"This heterogeneity remains a major roadblock to any clinical advances, because no 'magic bullet' can eradicate all types of cells in a tumor," she said. "Thus after most therapies, a few cells are left unharmed, a scenario that can lead to tumor relapse."
Duke graduate student Larisa Gearhart-Serna, co-lead author of the paper, used a novel tumor organoid model of inflammatory breast cancer cells that is enriched with cancer stem cells developed previously in Devi's lab to show that reducing the presence of JAG1 affected the cancer stem-like properties and capacity to proliferate. The work could lead to therapies that track down and destroy those cells.
"JAG1 may play crucial roles in regulating this heterogeneity, and inhibiting its levels can significantly curb tumor formation," Devi said. "We are now using these patient-derived tumor organoid models to identify druggable targets in the notch signaling pathway."
Bocci said mesenchymal stem cells tend to remain near a tumor's periphery, where they are exposed to the surrounding environment, particularly the suspect inflammatory proteins. Cells in the tumor's interior tend to spread out and become hybrids that are harder for drugs to destroy.
"This also highlights the role of jagged as a crucial mediator, connecting all these different axes of tumor progression," Bocci said.
Onuchic noted jagged ligands are important to the body's inflammatory system, so reducing their numbers carries risks of its own.
"We have learned that when bad things happen and cells are under stress, there's high levels of jagged in the neighborhood," he said. "Any therapy that comes from this work will be related to controlling the level of jagged, but you cannot completely get rid of it because it has beneficial functions."
Levine suggested jagged could serve as a target for new diagnostic tools.
"There's another aspect to what this work helps us do, and that's to judge whether a tumor is aggressive enough to treat," he said. "There's a lot of literature based on measuring tumors to understand the chances of a person getting a metastatic disease. If we can identify features like jagged that help tell us if a tumor is really aggressive, this will also be an important result."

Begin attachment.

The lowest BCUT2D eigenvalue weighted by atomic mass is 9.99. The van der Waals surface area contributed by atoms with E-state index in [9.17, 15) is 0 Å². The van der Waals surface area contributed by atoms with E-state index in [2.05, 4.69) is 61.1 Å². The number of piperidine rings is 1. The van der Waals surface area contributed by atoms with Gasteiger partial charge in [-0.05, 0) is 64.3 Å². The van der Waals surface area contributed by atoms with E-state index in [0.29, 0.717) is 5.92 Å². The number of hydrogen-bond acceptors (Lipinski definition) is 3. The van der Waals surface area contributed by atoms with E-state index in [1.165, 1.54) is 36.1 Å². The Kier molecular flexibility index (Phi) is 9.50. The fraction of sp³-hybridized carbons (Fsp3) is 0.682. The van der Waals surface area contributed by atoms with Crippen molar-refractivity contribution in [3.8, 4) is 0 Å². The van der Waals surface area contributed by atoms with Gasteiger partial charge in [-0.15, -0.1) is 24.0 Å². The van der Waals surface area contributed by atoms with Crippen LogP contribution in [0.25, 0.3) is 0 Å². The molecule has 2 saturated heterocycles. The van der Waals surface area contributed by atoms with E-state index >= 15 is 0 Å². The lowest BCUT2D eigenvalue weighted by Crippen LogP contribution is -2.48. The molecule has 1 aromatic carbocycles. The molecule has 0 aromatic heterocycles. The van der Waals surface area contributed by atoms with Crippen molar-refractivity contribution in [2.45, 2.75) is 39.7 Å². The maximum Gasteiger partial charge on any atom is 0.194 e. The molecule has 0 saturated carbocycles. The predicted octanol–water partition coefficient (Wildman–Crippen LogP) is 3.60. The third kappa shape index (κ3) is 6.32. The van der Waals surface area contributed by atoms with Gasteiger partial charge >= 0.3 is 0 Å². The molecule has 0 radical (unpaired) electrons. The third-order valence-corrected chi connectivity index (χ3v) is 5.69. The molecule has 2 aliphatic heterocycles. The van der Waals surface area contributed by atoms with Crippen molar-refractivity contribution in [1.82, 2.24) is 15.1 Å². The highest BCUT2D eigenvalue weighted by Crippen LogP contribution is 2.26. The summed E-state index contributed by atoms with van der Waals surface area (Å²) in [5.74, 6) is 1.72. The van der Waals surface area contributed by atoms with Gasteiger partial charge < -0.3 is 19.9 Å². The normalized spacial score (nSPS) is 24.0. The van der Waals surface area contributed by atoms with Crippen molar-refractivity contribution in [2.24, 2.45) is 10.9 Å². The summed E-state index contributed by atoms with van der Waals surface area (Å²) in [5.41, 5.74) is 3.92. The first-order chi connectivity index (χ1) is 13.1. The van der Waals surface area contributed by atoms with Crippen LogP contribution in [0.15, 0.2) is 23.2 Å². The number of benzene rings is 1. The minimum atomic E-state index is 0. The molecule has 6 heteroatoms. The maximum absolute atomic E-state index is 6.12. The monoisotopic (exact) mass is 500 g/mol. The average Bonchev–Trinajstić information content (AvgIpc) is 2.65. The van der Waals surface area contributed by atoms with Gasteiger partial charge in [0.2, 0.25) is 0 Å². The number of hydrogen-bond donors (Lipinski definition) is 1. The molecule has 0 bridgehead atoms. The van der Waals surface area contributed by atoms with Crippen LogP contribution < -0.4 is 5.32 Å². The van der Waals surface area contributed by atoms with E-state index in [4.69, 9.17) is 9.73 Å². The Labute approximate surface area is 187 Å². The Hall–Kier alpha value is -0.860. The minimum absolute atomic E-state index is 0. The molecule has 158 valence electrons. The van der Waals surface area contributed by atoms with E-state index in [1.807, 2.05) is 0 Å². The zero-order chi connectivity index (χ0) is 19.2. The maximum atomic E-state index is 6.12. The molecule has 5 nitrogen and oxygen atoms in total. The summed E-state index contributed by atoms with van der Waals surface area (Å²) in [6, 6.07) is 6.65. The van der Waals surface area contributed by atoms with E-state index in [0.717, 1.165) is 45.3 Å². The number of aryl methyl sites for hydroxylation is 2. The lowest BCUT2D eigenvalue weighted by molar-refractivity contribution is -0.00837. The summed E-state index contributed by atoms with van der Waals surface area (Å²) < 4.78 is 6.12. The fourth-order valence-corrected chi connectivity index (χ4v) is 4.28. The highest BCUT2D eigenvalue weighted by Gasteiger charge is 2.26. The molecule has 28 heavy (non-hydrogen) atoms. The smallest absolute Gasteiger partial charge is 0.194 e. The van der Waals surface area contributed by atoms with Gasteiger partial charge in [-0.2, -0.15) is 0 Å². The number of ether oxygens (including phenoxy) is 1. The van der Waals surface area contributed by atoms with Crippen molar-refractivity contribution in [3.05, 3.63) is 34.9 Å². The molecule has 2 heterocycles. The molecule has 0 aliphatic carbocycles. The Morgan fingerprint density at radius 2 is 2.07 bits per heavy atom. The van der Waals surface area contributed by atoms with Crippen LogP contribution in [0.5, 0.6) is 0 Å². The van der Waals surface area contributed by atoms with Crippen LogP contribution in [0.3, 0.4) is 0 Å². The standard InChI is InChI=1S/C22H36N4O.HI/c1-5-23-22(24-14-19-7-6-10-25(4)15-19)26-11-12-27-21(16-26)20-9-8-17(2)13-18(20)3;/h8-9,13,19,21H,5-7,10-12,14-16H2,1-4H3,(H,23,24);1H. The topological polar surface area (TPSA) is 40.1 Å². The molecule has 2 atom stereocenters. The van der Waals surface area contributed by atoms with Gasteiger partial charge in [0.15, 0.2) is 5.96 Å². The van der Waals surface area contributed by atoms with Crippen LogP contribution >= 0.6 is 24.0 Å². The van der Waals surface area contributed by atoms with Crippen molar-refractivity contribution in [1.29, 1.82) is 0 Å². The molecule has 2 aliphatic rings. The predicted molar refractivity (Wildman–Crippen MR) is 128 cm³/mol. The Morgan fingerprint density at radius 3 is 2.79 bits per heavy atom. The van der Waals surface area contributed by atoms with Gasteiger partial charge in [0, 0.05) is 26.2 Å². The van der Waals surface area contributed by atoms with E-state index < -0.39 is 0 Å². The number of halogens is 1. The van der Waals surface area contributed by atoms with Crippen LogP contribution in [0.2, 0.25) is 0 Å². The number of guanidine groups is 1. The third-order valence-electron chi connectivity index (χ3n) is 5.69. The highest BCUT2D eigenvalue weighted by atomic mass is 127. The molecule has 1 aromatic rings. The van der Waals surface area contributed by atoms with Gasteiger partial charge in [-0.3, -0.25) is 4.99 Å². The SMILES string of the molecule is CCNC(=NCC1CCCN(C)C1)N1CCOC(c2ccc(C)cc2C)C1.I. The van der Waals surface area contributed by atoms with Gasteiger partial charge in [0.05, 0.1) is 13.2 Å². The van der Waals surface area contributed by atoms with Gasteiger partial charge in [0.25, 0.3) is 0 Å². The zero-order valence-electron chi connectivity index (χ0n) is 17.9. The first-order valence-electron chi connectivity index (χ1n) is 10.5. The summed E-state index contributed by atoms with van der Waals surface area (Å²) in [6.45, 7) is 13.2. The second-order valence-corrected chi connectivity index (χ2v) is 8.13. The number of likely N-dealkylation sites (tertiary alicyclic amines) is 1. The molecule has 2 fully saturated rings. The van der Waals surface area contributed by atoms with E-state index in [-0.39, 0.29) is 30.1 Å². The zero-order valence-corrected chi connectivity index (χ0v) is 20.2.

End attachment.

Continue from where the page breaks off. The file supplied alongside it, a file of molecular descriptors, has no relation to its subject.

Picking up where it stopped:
Co-authors of the paper are lab analyst Mariana Ribeiro of Duke; Rice alumni Marcelo Boareto of ETH Zurich and the Swiss Institute of Bioinformatics and Mohit Kumar Jolly, an assistant professor at the Indian Institute of Science; and the late Eshel Ben-Jacob, who was a senior investigator at the CTBP.
The research was supported by the National Science Foundation, the Department of Defense Breast Cancer Research Program Breakthrough Award, the Duke School of Medicine Bridge Research Fund, the Hasselman Fellowship at Rice, the Gulf Coast Consortia, the Computational Cancer Biology Training Program through the Cancer Prevention and Research Institute of Texas and the São Paulo Research Foundation.
Read the abstract at http://www.
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Cancer cells coordinate to form roving clusters: http://news.
How cancer turns good cells to the dark side: http://news.
José Onuchic bio: https:/
Herbert Levine bio: https:/
Duke Cancer Institute: http://dukecancerinstitute.
Center for Theoretical Biological Physics: https:/
Wiess School of Natural Sciences: https:/
Video produced by Federico Bocci/Rice University